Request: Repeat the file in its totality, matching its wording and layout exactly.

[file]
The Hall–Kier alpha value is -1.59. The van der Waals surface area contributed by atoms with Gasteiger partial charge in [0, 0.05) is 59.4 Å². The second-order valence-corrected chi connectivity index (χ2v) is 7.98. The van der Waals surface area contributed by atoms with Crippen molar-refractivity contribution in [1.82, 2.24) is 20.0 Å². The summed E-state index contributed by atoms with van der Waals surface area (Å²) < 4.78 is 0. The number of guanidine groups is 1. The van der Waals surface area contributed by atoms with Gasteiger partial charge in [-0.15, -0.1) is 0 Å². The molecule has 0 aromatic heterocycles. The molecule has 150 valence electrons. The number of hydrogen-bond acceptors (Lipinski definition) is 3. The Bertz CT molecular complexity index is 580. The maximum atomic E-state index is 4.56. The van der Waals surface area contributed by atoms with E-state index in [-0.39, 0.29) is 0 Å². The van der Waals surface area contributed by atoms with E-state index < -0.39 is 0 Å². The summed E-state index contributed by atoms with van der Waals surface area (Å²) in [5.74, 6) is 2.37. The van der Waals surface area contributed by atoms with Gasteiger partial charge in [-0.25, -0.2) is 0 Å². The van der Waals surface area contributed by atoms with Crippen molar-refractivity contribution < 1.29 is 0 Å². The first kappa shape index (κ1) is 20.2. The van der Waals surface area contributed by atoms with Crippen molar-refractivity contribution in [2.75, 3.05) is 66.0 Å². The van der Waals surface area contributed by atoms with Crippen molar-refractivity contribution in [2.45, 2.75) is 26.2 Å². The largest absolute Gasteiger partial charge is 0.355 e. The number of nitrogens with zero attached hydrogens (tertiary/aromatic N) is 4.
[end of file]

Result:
The Hall–Kier alpha value is -1.59. The van der Waals surface area contributed by atoms with Gasteiger partial charge in [0, 0.05) is 59.4 Å². The second-order valence-corrected chi connectivity index (χ2v) is 7.98. The van der Waals surface area contributed by atoms with Crippen molar-refractivity contribution in [1.82, 2.24) is 20.0 Å². The summed E-state index contributed by atoms with van der Waals surface area (Å²) < 4.78 is 0. The number of guanidine groups is 1. The van der Waals surface area contributed by atoms with Gasteiger partial charge in [-0.15, -0.1) is 0 Å². The molecule has 0 aromatic heterocycles. The molecule has 150 valence electrons. The number of hydrogen-bond acceptors (Lipinski definition) is 3. The Bertz CT molecular complexity index is 580. The maximum atomic E-state index is 4.56. The van der Waals surface area contributed by atoms with E-state index in [-0.39, 0.29) is 0 Å². The van der Waals surface area contributed by atoms with E-state index < -0.39 is 0 Å². The summed E-state index contributed by atoms with van der Waals surface area (Å²) in [5.74, 6) is 2.37. The van der Waals surface area contributed by atoms with Gasteiger partial charge in [-0.25, -0.2) is 0 Å². The van der Waals surface area contributed by atoms with Crippen molar-refractivity contribution < 1.29 is 0 Å². The first kappa shape index (κ1) is 20.2. The van der Waals surface area contributed by atoms with Crippen molar-refractivity contribution in [2.75, 3.05) is 66.0 Å². The van der Waals surface area contributed by atoms with Crippen molar-refractivity contribution in [2.45, 2.75) is 26.2 Å². The largest absolute Gasteiger partial charge is 0.355 e. The number of nitrogens with zero attached hydrogens (tertiary/aromatic N) is 4.